Why the Trav­elex chief ex­ec­u­tive is con­vert­ing his cash into cul­ture

The Jewish Chronicle - - Business - BY CANDICE KRIEGER

DON’T MIX busi­ness with plea­sure? Lloyd Dorf­man, the chief ex­ec­u­tive of Trav­elex, might just dis­agree.

Mr Dorf­man, 55, fa­mous for run­ning the world’s largest for­eign-ex­change spe­cial­ist, and worth an es­ti­mated £480 mil­lion, ac­cord­ing to last month’s Sun­day Times Rich List, is us­ing his busi­ness prow­ess to in­vest in other in­ter­ests.

To­gether with his son Charles, 25, he has joined the board of Daniel Broch’s in­de­pen­dent cin­ema group Ev­ery­man Me­dia, which re­cently bought the chain of Screen Cine­mas in Lon­don and the South East. Now com­pris­ing eight cine­mas, the group is un­der­go­ing a £100m ex­pan­sion and plans to roll out 50 venues in the next five years.

“I think of it in air­line terms, be­cause of my own busi­ness,” says Mr Dorf­man, whose firm pro­vides for­eign-ex­change pay­ment fa­cil­i­ties for big busi­ness as well as spend­ing-money for over­seas trav­ellers. “If home cin­ema is first class and mul­ti­plex screens are econ­omy, then the Ev­ery­man is busi­ness class.

“The Ev­ery­man has a very loyal fol­low­ing. Now it’s about scal­ing it up and rolling it out, mak­ing it into a na­tion chain. It’s an ex­cit­ing project.”

This is the latest of Mr Dorf­man’s arts-re­lated roles. Last year he was ap­pointed chair­man of the Round­house per­form­ing arts cen­tre in Cam­den, North Lon­don, which has hosted the Kaiser Chiefs, Mark Ron­son and Sir Paul McCart­ney, among oth­ers.

“Peo­ple of my age have fond mem­o­ries of the Round­house as it be­came an iconic per­form­ing venue in the 60s,” he tells JC Busi­ness. “I re­mem­ber be­ing there in 1968 for the all-night con­cert with the Doors and Jef­fer­son Air­plane. Peo­ple say that if you re­mem­ber it you weren’t re­ally there, but be­ing a nice Jewish boy, I do.

“I pass it on my morn­ing on my way to work and ev­ery evening on my way home,” adds the Hamp­stead res­i­dent, ac­knowl­edg­ing that he has spent a lot of time get­ting in­volved in the arts one way or an­other. “I en­joy th­ese things. I don’t play golf. I’m not into horse-rac­ing and I don’t want to own a foot­ball team. Tak­ing what I have learnt from build­ing and run­ning a global busi­ness to help­ing th­ese sorts of or­gan­i­sa­tions is some­thing I en­joy.”

Trav­elex too is af­fil­i­ated to the arts world — cur­rently in its sixth year of spon­sor­ship for the Na­tional Theatre’s £10-a-seat sea­son, a con­tract Mr Dorf­man says it in­tends to re­new.

So does he see a re­spon­si­bil­ity on suc­cess­ful Jewish en­trepreneurs to give some­thing back? “Def­i­nitely. I think that’s un­ques­tion­able. It’s in­cum­bent upon any­body who makes money in busi­ness to put some­thing back, and you do that in the things that in­ter­est you. And for Jewish busi­ness­peo­ple, ob­vi­ously we all do our thing across the com­mu­nity or­gan­i­sa­tions, and it’s nice to sup­port things out­side the or­gan­i­sa­tions. One should do both.”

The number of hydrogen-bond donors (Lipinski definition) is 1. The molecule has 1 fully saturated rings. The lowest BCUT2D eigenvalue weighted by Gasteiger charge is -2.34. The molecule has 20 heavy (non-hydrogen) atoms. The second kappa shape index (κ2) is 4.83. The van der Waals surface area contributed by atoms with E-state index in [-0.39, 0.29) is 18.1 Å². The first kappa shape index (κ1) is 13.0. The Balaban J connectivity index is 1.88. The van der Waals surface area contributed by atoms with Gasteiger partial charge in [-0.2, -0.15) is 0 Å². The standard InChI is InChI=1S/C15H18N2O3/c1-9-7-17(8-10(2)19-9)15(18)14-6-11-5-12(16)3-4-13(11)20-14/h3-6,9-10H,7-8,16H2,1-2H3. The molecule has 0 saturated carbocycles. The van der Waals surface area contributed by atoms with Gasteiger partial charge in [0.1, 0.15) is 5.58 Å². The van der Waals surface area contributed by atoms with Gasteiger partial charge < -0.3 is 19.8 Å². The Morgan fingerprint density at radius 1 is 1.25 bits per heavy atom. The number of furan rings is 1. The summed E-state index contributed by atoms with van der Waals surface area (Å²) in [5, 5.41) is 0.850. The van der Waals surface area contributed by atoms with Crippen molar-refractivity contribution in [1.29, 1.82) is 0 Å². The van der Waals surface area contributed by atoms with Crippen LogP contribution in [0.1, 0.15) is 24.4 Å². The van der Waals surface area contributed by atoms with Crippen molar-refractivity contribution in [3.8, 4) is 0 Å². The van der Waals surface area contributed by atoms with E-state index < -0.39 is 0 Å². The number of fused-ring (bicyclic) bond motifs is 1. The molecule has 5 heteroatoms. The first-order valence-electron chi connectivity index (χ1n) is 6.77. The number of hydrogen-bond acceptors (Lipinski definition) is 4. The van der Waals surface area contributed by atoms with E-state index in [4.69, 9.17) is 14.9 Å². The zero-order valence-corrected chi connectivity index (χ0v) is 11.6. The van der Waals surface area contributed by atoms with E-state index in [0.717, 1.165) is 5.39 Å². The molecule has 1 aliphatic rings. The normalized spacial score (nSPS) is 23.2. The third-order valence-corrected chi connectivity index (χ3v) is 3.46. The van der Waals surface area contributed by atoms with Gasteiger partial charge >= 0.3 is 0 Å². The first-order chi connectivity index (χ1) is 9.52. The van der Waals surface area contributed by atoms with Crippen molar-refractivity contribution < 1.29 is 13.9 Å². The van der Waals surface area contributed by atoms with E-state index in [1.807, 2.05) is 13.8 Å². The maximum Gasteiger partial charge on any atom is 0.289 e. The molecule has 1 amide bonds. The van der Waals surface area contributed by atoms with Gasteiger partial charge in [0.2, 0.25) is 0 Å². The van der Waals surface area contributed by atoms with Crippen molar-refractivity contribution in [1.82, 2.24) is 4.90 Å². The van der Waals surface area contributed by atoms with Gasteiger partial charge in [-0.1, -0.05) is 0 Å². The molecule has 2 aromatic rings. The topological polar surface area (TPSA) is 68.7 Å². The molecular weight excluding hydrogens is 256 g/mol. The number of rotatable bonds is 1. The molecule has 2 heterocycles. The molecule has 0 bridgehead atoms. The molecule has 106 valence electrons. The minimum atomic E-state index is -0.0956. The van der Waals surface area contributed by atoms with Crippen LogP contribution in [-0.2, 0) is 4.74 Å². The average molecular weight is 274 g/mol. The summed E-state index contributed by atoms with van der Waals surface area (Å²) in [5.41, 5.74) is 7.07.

Mr Dorf­man gives to a variety of Jewish or­gan­i­sa­tions, in­clud­ing Jewish UJIA, CST, Jewish Care, Nor­wood, the Holo­caust Ed­u­ca­tional Trust and Mac­cabi. He also chairs the ORT busi­ness break­fasts.

His work life is also busy. He was last year ap­pointed deputy chair­man of Quest, a lead­ing cor­po­rate se­cu­rity and intelligence firm, but is par­tic­u­larly proud of the Trav­elex em­pire that he has built. The com­pany board­room is filled with framed con­sumer-busi­ness awards and plaques com­mem­o­rat­ing sig­nif­i­cant mile­stones in Trav­elex’s his­tory.

Founded by Mr Dorf­man in 1976, Trav­elex sold a ma­jor­ity stake to Apax Part­ners for more than £1 bil­lion in 2005. Last year, the com­pany paid $440 mil­lion (£220m) to ac­quire Ruesch In­ter­na­tional, a US-based busi­ness-ser­vices­pay­ment com­pany. Trav­elex op­er­ates in 107 air­ports and 33 coun­tries, al­though not yet Is­rael.

Ac­cord­ing to the most re­cent com­pany ac­counts, earn­ings be­fore in­ter­est, taxes, de­pre­ci­a­tion and amor­ti­sa­tion (EBITDA) for 2007 were £107 mil­lion. Its to­tal bor­row­ings were ap­proach­ing £1.4 bil­lion but Mr Dorf­man be­lieves Trav­elex is fi­nan­cially well-placed. “Touch wood, the end of our first quar­ter we are on bud­get, which I think in the cur­rent en­vi­ron­ment is a good place to be. Our bud­get this year rep­re­sents about a 20 per cent growth on last year, which in turn was about a 17 per cent growth on the pre­vi­ous year.”

He says con­sumers have not stopped trav­el­ling; they are just chang­ing their des­ti­na­tions. “Peo­ple may be more at­tracted to go­ing to the US than go­ing to Europe be­cause of the way the cur­ren­cies have moved, but I don’t think we are at a stage where peo­ple won’t travel.”

Where should Bri­tish hol­i­day­mak­ers go to get the most for their pound? He notes there has been a big surge in US dol­lars. “In terms of emerg­ing cur­ren­cies, the Turk­ish lira and South African rand are pop­u­lar. We are also see­ing growth in the East­ern Cen­tral Euro­pean coun­tries; Czech crown and Pol­ish zloty. Peo­ple are ad­just­ing their des­ti­na­tions and be­ing fu­elled by the air­lines — both low-cost a nd t r a d i t i o nal — that will stim­u­late the mar­ket with price.”

Trav­elex boss Lloyd Dorf­man: “It’s in­cum­bent upon any­body who makes money in busi­ness to give some­thing back”

Newspapers in English

Newspapers from UK

© PressReader. All rights reserved.